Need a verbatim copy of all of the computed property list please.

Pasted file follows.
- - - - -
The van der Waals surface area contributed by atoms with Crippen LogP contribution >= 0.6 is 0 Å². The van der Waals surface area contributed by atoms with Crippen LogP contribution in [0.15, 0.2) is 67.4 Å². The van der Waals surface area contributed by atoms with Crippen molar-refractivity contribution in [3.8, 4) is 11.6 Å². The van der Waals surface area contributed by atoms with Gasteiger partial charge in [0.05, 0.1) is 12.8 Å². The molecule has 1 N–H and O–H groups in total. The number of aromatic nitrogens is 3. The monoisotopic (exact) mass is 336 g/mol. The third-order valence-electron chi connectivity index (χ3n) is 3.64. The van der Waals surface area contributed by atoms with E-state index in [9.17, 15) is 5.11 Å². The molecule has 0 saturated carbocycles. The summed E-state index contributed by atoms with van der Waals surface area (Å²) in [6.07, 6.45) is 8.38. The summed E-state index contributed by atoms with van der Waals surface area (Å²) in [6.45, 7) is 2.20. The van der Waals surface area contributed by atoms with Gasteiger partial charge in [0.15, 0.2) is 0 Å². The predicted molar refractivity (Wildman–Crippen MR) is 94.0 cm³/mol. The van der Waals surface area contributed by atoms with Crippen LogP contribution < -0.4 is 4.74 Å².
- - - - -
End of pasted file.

The van der Waals surface area contributed by atoms with Crippen LogP contribution >= 0.6 is 0 Å². The van der Waals surface area contributed by atoms with Crippen LogP contribution in [0.15, 0.2) is 67.4 Å². The van der Waals surface area contributed by atoms with Crippen molar-refractivity contribution in [3.8, 4) is 11.6 Å². The van der Waals surface area contributed by atoms with Gasteiger partial charge in [0.05, 0.1) is 12.8 Å². The molecule has 1 N–H and O–H groups in total. The number of aromatic nitrogens is 3. The monoisotopic (exact) mass is 336 g/mol. The third-order valence-electron chi connectivity index (χ3n) is 3.64. The van der Waals surface area contributed by atoms with E-state index in [9.17, 15) is 5.11 Å². The molecule has 0 saturated carbocycles. The summed E-state index contributed by atoms with van der Waals surface area (Å²) in [6.07, 6.45) is 8.38. The summed E-state index contributed by atoms with van der Waals surface area (Å²) in [6.45, 7) is 2.20. The van der Waals surface area contributed by atoms with Gasteiger partial charge in [0.15, 0.2) is 0 Å². The predicted molar refractivity (Wildman–Crippen MR) is 94.0 cm³/mol. The van der Waals surface area contributed by atoms with Crippen LogP contribution < -0.4 is 4.74 Å².